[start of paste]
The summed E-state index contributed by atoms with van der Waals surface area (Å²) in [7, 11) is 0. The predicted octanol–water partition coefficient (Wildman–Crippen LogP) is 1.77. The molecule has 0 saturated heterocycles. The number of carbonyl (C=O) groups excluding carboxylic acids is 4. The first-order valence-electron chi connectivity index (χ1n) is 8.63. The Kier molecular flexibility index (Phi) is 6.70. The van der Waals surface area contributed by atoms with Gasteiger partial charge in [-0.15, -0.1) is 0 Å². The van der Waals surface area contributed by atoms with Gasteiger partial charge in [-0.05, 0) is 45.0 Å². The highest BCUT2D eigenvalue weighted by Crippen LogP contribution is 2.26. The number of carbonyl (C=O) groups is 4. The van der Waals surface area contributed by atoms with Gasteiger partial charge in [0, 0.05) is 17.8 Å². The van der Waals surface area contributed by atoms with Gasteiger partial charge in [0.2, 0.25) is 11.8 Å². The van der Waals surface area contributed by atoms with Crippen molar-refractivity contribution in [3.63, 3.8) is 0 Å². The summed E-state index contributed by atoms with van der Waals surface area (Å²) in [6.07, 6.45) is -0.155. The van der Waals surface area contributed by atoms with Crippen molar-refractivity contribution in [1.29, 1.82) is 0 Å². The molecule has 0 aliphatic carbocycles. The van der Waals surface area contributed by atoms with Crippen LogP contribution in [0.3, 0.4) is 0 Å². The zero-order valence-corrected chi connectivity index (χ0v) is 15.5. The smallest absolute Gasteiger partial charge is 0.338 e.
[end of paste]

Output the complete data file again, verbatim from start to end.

The summed E-state index contributed by atoms with van der Waals surface area (Å²) in [7, 11) is 0. The predicted octanol–water partition coefficient (Wildman–Crippen LogP) is 1.77. The molecule has 0 saturated heterocycles. The number of carbonyl (C=O) groups excluding carboxylic acids is 4. The first-order valence-electron chi connectivity index (χ1n) is 8.63. The Kier molecular flexibility index (Phi) is 6.70. The van der Waals surface area contributed by atoms with Gasteiger partial charge in [-0.15, -0.1) is 0 Å². The van der Waals surface area contributed by atoms with Gasteiger partial charge in [-0.05, 0) is 45.0 Å². The highest BCUT2D eigenvalue weighted by Crippen LogP contribution is 2.26. The number of carbonyl (C=O) groups is 4. The van der Waals surface area contributed by atoms with Gasteiger partial charge in [0, 0.05) is 17.8 Å². The van der Waals surface area contributed by atoms with Gasteiger partial charge in [0.2, 0.25) is 11.8 Å². The van der Waals surface area contributed by atoms with Crippen molar-refractivity contribution in [3.63, 3.8) is 0 Å². The summed E-state index contributed by atoms with van der Waals surface area (Å²) in [6.07, 6.45) is -0.155. The van der Waals surface area contributed by atoms with Crippen molar-refractivity contribution in [1.29, 1.82) is 0 Å². The molecule has 0 aliphatic carbocycles. The van der Waals surface area contributed by atoms with Crippen LogP contribution in [0.3, 0.4) is 0 Å². The zero-order valence-corrected chi connectivity index (χ0v) is 15.5. The smallest absolute Gasteiger partial charge is 0.338 e.